Why is Amazon buying up mall property?
Amazon.com(NASDAQ: AMZN) has been opening fulfillment centers at a rapid pace ever since it announced earlier this year that it would create over 100,000 jobs in the U.S. over the next 18 months.
But the latest company news regarding a fulfillment center caught my attention as the project will be built on land where a former shopping mall once stood. Let's find out why this former mall site is so complementary to the company's expansion plans.
Amazon is shipping more stuff than ever
Amazon posted 25% year-over-year revenue growth in its most recent quarter, but the company is experiencing even faster unit growth through its fulfillment centers to the tune of 40%. A key driver of this growth is the success of the Fulfillment by Amazon (FBA) program, which allows third-party sellers to list their products on the Amazon's marketplace while using the company's fulfillment centers to store and ship orders. Revenue from this program grew 38% year over year to almost $7 billion last quarter.
Brian Olsavsky, Amazon's chief financial officer and senior vice president, emphasized the combined benefits of FBA and its popular Prime membership:
[W]e're very happy with the FBA program. ... [W]e think Prime and FBA are self-reinforcing. We know customers really like it, the additional selection that FBA provides.
As more consumers sign up for Prime -- and increase their spending with Amazon and its vendors as a result -- FBA volume goes up as well. Olsavsky also indicated that the company is matching the success of the FBA program with a "30% increase in square footage", and that requires building new fulfillment centers -- lots of them.
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Converting a mall to a logistics center
This year, Amazon has announced plans for 23 new fulfillment centers or expansions of existing ones in the U.S. One of them, in North Randall, Ohio, is on the site of the now-demolished Randall Park Mall, once the largest mall in America. MWPVL International, a supply chain, distribution, and logistics consulting company, reports that as of Sept. 2017, Amazon has 105 existing fulfillment centers and 35 in planning. It's not surprising to me that Amazon picked a former mall site as an option for its expansion.
The property offers a number of advantages for the e-commerce company. The footprint required for the 855,000 square-foot facility and huge parking lot is around 67 acres, which the mall easily provides. The location, on the outskirts of Cleveland, enables access to Interstate 480 within minutes. The drive to Pittsburgh, Detroit, or Columbus is under three hours, putting the warehouse in close proximity to over 3 million people. Being located close to customers reduces Amazon's shipping costs and makes it easier for the company to deliver Prime orders in two days, one day, and now even on the same day or within the hour.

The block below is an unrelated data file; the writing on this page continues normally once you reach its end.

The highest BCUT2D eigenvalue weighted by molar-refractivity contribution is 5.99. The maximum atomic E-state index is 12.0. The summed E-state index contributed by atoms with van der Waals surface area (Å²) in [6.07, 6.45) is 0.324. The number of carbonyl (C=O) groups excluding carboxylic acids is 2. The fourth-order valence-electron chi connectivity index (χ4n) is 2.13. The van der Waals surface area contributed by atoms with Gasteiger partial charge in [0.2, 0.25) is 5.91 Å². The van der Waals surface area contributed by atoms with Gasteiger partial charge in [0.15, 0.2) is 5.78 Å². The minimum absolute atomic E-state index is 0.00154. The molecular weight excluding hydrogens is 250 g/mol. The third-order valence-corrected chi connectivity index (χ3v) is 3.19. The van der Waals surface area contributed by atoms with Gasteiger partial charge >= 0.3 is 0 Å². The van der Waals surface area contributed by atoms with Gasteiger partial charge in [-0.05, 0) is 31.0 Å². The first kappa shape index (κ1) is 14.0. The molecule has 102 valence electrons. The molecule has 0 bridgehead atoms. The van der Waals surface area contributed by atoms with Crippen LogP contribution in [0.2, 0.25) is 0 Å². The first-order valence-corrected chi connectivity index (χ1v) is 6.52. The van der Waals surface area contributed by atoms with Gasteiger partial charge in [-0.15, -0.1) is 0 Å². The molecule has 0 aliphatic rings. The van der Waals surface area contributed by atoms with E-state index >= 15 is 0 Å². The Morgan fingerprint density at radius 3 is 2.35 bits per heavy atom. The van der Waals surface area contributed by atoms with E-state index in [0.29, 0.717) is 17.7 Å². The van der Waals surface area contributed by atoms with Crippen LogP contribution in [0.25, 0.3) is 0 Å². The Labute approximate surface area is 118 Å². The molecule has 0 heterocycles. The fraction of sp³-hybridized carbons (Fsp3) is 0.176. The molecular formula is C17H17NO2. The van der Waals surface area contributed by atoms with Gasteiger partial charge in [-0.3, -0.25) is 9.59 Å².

Productivity improvements can't keep up with growth
Amazon's 40% annual unit shipment growth requires the company to nearly double its fulfillment capacity every two years. Not all of this capacity increase comes from building new warehouse space -- some comes from efficiency improvements at existing facilities. In its 2014 annual report, Amazon said it was on the eighth generation of its fulfillment center, which is the culmination of "robotics, vision systems, and almost 20 years of software and mechanical innovation to fulfill customer orders." At the time, the company reported using 10,000 robots in 10 fulfillment centers. Currently the company is believed to have over 80,000 robots deployed in 25 fulfillment centers, but that's still a small portion of its total facilities.
Reports say the company will spend $177 million on this latest project in Ohio, and it will take several years before it's fully up to capacity. Darin Manney, head of Amazon's investor relations, indicates that new facilities take up to three years to get the desired "network efficiency."
With such tremendous unit growth, Amazon can't improve its capacity fast enough to keep up with demand. But with over 400 malls having closed their doors in the U.S., Amazon should have plenty of locations to build out its network for the foreseeable future.